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Seriously Bookish


Having recently finished reading, 'The Midnight Library' by Matt Haig, I wanted to share my thoughts on this incredible narrative. Already being a fan of Matt's non-fiction writing, this was my first experience of his stories and it really resonated with me strongly.


A Simple Concept


The premise was this... Nora Seed was at the end of her tether and wanted to end her life. Instead of just dying outright, she found herself locked in an in-between zone, known as the Midnight Library, which was actually run by her old secondary school librarian. Realising she had this opportunity to explore alternative pathways, Nora picked different books which acted as  gateways to other lives. 

Adventures included spending time as a scientist researching the melting of glaciers in the Arctic and coming eye-to-eye with a huge polar bear. She also got to find out what life might have turned like if she had stuck with her brother's band and experienced fame and fortune.


Struggling with mental health, Nora took this chance to really consider the positives and negatives of being herself. Would she learn from this experience or simply harness regrets?


I can't say any more without giving the game away.


So without a doubt, this novel deserves its platform because it has so much to say about society and mental health. 

Try the first chapter and I guarantee you will soon be hooked. Short chapters and a strong voice make this book superb.

Absolutely 5 stars. *****

The Gospel of Loki


By Joanne Harris

A Trickster God Epic Adventure Book

Most people have heard of Thor and Loki because they have appeared in plenty of high profile movies recently. These Norse gods who helm from the powerful city of Asgard are known for fierce battles, playfulness and a certain amount of 'chaos.'


Travelling between the world of the living and one of the dead, the predictably cheeky Loki is widely known as the trickster god.


Joanne Harris decided to focus on him and write from his perspective about his frantic life and the awkward predicaments that he finds himself in her well written novel, 'The Gospel of Loki.'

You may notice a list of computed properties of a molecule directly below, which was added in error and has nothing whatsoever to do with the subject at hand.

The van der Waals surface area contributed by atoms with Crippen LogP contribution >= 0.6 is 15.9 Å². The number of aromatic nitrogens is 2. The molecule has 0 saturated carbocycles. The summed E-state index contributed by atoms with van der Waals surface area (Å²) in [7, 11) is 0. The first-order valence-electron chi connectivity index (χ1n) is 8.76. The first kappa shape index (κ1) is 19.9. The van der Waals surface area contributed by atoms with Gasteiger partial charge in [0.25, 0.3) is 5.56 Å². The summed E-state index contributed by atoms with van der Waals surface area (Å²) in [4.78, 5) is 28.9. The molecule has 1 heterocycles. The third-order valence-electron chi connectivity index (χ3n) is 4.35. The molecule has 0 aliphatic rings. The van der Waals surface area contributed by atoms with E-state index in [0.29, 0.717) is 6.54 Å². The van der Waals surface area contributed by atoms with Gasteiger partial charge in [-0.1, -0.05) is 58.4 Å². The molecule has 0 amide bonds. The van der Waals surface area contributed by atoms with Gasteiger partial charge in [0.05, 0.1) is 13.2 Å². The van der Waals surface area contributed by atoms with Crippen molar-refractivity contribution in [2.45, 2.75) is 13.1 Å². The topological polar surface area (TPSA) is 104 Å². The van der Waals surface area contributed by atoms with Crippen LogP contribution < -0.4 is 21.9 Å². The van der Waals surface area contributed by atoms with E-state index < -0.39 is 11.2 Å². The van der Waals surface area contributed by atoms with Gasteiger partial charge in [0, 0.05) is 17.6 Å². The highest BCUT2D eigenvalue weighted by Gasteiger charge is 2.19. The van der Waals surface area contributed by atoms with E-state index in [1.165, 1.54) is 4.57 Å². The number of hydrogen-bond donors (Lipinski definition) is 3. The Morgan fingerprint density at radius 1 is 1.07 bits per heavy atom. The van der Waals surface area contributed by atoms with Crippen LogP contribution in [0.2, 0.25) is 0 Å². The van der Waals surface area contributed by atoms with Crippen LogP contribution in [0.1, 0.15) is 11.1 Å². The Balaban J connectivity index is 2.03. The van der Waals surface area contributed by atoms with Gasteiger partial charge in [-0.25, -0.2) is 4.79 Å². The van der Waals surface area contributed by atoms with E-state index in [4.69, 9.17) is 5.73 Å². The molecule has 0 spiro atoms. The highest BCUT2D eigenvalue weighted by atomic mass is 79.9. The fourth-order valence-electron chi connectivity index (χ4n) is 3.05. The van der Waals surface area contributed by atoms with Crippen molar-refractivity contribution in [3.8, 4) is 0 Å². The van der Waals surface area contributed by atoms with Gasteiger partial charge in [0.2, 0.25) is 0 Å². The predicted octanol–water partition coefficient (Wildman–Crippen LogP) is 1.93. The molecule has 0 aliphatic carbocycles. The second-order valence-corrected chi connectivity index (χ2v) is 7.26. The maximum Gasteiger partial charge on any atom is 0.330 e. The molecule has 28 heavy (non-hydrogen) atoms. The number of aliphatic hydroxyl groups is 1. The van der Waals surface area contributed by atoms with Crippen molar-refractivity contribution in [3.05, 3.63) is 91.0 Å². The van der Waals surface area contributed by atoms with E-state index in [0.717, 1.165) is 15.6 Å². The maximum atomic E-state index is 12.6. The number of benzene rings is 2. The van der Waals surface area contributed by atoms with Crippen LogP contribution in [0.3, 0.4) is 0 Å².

As Asgard faces destruction and the one-eyed Odin is setting him difficult challenges, Loki goes from one awkward situation to another, with only his charm and ability to deceive as weapons.


With unusual offspring and a series of affairs behind him, Loki seems to find ways to make new friendships, entice new love interests and dig himself further into spiralling holes of despair.


Check out this clever, witty and unrelenting tale of his exploits, woven knowingly by Harris with her typically insightful first person narrative.


When you've finished you'll be wanting more. Don't worry, a sequel awaits.


***** A fully entertaining read.



Twas the Nightshift Before Christmas


By Adam Kay

Being a doctor isn't always what it's cracked up to be.

Adam has kept a diary of his work as a junior doctor, repeatedly getting stuck with having to work long shifts over the Christmas holidays. Joking about how he couldn't ever wriggle out of it, he reflects on some of the intriguing patients that he came across and their often bizarre injuries resulting from quirky and weird mishaps.


This book is really funny, cleverly insightful and written in a warm style with regular anecdotes which are often fascinating, usually gory and sometimes down-right ridiculous. From a child dismantling his mum's novelty earring and getting a green LED stuck up his nose to a Ward registrar commenting about how popular a patient is when accosted by a room full of 'Get Well' cards. He soon realised the cards were due to the poor patient's wife having only just died.


The weird relationship that senior doctors and junior ones seem to have is often hinted at in TV medical dramas but Adam hits the nail on the head with constant real-life references to this peculiar subject matter. He clearly loved his job but it took up most of his time and impacted heavily on his personal relationships and family life. Working every Christmas can't have helped much.


At 78 pages on kindle, this book is short, sharp and witty as hell. Take a look and you will soon be wanting to read more by Adam Kay.

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